September 22, 2016

More colleges viewing testing for entry as optional

Take Part -  Data releasedby the National Center for Fair & Open Testing, or FairTest, shows that about 870 colleges and universities are now test optional, with 50 campuses joining the movement in the last year. Half of the nation’s top liberal arts schools, as ranked by U.S. News and World Report, no longer require ACT or SAT scores from most students for admission. More than 240 “Top Tier” schools in the magazine’s 2017 rankings now have test-optional or test-flexible admissions policies.

“We’re talking places like Wesleyan and Brandeis, George Washington, American University, Holy Cross, Bates, Bowdoin, Smith, Mt. Holyoke, and Bryn Mawr. It’s big names,” said Bob Schaeffer, the public education director for FairTest.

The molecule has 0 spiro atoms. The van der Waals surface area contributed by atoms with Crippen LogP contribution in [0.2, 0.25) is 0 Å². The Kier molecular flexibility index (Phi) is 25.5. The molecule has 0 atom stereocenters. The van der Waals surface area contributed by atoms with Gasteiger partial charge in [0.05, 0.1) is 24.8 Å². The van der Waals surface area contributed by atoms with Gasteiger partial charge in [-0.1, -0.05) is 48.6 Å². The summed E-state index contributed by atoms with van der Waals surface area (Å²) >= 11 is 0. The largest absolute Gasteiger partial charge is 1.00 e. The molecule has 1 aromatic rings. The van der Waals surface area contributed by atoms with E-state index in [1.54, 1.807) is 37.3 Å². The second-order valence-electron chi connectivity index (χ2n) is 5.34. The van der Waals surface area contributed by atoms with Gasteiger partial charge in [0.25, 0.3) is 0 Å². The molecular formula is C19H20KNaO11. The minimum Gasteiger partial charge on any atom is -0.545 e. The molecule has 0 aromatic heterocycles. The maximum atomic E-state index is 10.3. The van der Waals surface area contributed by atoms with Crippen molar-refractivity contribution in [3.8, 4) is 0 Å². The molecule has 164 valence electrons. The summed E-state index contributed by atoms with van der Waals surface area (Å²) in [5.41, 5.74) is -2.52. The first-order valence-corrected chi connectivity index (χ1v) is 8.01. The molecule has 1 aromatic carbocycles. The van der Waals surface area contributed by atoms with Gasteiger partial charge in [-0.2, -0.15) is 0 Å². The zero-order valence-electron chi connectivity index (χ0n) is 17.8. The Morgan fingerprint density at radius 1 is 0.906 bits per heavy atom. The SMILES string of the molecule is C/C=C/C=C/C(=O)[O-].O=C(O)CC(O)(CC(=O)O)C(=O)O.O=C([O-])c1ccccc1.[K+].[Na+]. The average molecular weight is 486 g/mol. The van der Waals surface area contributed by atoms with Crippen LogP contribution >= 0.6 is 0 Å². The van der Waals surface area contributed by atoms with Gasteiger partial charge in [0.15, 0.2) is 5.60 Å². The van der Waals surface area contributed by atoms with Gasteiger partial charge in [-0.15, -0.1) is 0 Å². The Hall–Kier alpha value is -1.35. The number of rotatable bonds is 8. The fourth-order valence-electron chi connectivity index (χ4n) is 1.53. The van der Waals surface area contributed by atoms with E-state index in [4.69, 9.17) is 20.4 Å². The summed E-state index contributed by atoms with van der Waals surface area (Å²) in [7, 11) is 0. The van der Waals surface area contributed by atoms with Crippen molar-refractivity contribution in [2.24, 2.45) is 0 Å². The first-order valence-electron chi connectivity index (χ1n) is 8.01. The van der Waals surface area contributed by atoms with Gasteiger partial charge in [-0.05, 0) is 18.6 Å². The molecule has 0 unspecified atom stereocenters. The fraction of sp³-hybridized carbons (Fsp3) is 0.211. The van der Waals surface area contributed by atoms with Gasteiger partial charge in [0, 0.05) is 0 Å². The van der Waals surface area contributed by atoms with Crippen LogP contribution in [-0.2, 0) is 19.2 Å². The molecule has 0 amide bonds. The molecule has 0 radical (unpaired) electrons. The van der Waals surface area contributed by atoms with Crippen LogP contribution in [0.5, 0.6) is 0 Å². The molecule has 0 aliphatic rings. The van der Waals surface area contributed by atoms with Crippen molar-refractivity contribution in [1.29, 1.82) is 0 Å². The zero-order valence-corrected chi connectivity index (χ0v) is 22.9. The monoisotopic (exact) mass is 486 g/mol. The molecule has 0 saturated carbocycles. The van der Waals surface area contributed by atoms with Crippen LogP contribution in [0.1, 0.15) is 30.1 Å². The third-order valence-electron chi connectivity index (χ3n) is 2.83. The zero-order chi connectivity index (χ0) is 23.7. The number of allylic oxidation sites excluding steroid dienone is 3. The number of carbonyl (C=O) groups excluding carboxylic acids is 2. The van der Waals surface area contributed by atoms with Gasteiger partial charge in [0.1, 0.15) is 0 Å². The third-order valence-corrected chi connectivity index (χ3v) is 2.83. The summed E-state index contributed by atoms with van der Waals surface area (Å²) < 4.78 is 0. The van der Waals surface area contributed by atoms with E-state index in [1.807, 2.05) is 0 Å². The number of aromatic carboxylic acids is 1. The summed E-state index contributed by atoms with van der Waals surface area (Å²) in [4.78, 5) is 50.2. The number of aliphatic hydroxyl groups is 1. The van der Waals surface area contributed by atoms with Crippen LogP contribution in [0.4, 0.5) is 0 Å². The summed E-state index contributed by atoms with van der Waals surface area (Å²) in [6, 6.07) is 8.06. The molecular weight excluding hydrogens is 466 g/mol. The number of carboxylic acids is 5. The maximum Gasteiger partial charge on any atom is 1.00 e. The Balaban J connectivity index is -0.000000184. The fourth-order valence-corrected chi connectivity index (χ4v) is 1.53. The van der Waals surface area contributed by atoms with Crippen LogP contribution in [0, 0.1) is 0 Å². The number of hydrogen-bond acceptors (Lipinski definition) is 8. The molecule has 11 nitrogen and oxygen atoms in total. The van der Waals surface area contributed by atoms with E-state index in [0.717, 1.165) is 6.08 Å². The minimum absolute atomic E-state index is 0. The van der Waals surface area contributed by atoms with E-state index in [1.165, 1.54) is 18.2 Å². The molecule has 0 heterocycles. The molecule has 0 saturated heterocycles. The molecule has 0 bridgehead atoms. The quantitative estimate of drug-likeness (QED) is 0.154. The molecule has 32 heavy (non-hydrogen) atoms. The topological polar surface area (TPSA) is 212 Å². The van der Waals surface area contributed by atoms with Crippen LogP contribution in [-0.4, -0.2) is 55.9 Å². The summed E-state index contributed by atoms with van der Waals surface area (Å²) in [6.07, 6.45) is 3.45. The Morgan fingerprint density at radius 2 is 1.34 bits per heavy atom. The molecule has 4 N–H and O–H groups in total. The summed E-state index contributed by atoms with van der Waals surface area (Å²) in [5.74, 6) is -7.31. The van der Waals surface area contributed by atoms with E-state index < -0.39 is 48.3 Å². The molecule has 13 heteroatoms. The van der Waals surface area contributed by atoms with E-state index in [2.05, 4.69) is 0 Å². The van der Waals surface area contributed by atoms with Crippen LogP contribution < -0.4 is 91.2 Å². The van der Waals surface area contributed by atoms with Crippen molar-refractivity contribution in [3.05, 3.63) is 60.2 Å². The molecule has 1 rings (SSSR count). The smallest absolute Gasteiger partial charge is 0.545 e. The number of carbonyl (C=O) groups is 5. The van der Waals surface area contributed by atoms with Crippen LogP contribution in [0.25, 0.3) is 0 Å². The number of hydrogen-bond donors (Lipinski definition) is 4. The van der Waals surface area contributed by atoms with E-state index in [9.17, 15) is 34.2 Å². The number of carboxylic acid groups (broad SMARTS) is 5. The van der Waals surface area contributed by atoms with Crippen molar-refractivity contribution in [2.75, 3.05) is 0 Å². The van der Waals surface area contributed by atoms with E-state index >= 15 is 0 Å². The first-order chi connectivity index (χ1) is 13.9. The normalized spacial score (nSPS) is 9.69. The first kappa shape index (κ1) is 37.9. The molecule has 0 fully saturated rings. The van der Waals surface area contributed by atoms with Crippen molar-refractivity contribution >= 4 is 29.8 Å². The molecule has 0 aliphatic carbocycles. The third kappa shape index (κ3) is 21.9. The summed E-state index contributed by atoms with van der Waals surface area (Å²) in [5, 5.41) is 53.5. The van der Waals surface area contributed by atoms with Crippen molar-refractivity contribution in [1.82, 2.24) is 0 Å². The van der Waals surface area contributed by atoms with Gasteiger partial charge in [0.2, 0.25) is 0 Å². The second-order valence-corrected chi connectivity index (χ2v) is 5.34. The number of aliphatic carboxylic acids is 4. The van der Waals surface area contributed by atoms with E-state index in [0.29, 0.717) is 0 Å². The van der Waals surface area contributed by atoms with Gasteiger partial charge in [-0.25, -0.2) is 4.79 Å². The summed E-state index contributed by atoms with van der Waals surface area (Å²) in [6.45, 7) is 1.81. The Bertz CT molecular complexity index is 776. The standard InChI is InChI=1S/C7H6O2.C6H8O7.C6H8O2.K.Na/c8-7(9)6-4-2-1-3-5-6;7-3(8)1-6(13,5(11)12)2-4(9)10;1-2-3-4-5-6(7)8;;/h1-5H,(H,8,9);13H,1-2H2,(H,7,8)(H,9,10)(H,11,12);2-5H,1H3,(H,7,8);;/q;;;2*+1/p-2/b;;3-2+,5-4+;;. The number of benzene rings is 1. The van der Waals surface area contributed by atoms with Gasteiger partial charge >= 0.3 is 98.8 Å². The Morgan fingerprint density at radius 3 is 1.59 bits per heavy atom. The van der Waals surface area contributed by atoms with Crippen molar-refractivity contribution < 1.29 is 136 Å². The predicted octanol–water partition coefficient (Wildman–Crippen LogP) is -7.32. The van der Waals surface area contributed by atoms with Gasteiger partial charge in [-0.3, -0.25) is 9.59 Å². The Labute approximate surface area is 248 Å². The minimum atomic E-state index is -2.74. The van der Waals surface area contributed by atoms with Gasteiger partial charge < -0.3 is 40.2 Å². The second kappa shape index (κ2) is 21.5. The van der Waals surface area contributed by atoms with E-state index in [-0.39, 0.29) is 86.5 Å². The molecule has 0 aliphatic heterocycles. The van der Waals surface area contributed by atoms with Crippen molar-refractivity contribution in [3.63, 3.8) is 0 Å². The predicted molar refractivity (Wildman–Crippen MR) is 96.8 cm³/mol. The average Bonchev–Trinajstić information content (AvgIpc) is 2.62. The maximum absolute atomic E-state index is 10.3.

Schaeffer said the SAT and ACT test-prep landscape has become “an arms race in which students, their parents, and teachers believe that everybody else is playing the game and taking steroids to boost their scores, and if you don’t you’re going to lose out. But that’s not true at 870-plus colleges.”

What’s driving the shift? A generation of teens educated in schools that force standardized tests on them nearly every year of their K–12 experience is a major contributing factor.

“We hear all the time from high school students that they love the test-optional movement because it guarantees that there are schools where they’ll be treated as more than a score,” Schaeffer said. “Particularly after the No Child Left Behind era of testing everything that moves, kids are fed up with constant test prep and testing and being judged by tests.”

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